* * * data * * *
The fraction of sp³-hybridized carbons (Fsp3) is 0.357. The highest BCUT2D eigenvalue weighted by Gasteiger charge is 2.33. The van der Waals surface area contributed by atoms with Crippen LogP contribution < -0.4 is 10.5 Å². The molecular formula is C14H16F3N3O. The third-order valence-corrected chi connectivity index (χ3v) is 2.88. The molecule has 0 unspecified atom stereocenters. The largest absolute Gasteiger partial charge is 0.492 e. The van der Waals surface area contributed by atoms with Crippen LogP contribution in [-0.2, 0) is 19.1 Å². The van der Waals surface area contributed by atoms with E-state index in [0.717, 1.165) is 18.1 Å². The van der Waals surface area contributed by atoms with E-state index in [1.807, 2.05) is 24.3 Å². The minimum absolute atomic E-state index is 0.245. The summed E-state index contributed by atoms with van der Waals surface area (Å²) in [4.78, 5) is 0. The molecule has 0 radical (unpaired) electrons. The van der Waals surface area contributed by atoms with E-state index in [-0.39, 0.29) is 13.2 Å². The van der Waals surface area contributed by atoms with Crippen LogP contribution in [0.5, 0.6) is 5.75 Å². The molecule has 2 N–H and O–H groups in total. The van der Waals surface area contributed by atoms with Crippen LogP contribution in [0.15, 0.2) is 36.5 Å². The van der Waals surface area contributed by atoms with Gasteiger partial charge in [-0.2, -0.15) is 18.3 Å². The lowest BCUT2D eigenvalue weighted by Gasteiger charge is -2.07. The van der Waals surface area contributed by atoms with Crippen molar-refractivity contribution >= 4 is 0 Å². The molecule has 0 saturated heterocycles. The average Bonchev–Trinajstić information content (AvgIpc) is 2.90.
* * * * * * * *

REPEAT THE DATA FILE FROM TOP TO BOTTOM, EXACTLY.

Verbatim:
The fraction of sp³-hybridized carbons (Fsp3) is 0.357. The highest BCUT2D eigenvalue weighted by Gasteiger charge is 2.33. The van der Waals surface area contributed by atoms with Crippen LogP contribution < -0.4 is 10.5 Å². The molecular formula is C14H16F3N3O. The third-order valence-corrected chi connectivity index (χ3v) is 2.88. The molecule has 0 unspecified atom stereocenters. The largest absolute Gasteiger partial charge is 0.492 e. The van der Waals surface area contributed by atoms with Crippen LogP contribution in [-0.2, 0) is 19.1 Å². The van der Waals surface area contributed by atoms with E-state index in [0.717, 1.165) is 18.1 Å². The van der Waals surface area contributed by atoms with E-state index in [1.807, 2.05) is 24.3 Å². The minimum absolute atomic E-state index is 0.245. The summed E-state index contributed by atoms with van der Waals surface area (Å²) in [4.78, 5) is 0. The molecule has 0 radical (unpaired) electrons. The van der Waals surface area contributed by atoms with E-state index in [-0.39, 0.29) is 13.2 Å². The van der Waals surface area contributed by atoms with Crippen LogP contribution in [0.5, 0.6) is 5.75 Å². The molecule has 2 N–H and O–H groups in total. The van der Waals surface area contributed by atoms with Crippen LogP contribution in [0.15, 0.2) is 36.5 Å². The van der Waals surface area contributed by atoms with Gasteiger partial charge in [-0.2, -0.15) is 18.3 Å². The lowest BCUT2D eigenvalue weighted by Gasteiger charge is -2.07. The van der Waals surface area contributed by atoms with Crippen molar-refractivity contribution >= 4 is 0 Å². The molecule has 0 saturated heterocycles. The average Bonchev–Trinajstić information content (AvgIpc) is 2.90.